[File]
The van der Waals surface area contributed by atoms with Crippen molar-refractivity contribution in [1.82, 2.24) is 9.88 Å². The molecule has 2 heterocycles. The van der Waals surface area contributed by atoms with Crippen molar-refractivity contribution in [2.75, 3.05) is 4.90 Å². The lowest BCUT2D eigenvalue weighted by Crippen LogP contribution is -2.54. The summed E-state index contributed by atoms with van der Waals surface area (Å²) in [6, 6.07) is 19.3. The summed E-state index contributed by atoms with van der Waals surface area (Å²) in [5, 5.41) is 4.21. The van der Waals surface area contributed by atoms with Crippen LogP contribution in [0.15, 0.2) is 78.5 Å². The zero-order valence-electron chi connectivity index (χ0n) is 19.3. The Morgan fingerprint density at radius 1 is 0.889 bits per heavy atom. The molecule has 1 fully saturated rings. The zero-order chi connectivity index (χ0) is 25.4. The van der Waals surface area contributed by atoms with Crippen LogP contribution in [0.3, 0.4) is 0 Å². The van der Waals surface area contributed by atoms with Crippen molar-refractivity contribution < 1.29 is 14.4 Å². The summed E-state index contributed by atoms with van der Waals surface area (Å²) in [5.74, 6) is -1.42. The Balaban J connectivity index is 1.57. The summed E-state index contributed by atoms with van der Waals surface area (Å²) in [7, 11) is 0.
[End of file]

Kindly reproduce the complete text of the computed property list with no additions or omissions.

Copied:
The van der Waals surface area contributed by atoms with Crippen molar-refractivity contribution in [1.82, 2.24) is 9.88 Å². The molecule has 2 heterocycles. The van der Waals surface area contributed by atoms with Crippen molar-refractivity contribution in [2.75, 3.05) is 4.90 Å². The lowest BCUT2D eigenvalue weighted by Crippen LogP contribution is -2.54. The summed E-state index contributed by atoms with van der Waals surface area (Å²) in [6, 6.07) is 19.3. The summed E-state index contributed by atoms with van der Waals surface area (Å²) in [5, 5.41) is 4.21. The van der Waals surface area contributed by atoms with Crippen LogP contribution in [0.15, 0.2) is 78.5 Å². The zero-order valence-electron chi connectivity index (χ0n) is 19.3. The Morgan fingerprint density at radius 1 is 0.889 bits per heavy atom. The molecule has 1 fully saturated rings. The zero-order chi connectivity index (χ0) is 25.4. The van der Waals surface area contributed by atoms with Crippen LogP contribution in [0.3, 0.4) is 0 Å². The van der Waals surface area contributed by atoms with Crippen molar-refractivity contribution < 1.29 is 14.4 Å². The summed E-state index contributed by atoms with van der Waals surface area (Å²) in [5.74, 6) is -1.42. The Balaban J connectivity index is 1.57. The summed E-state index contributed by atoms with van der Waals surface area (Å²) in [7, 11) is 0.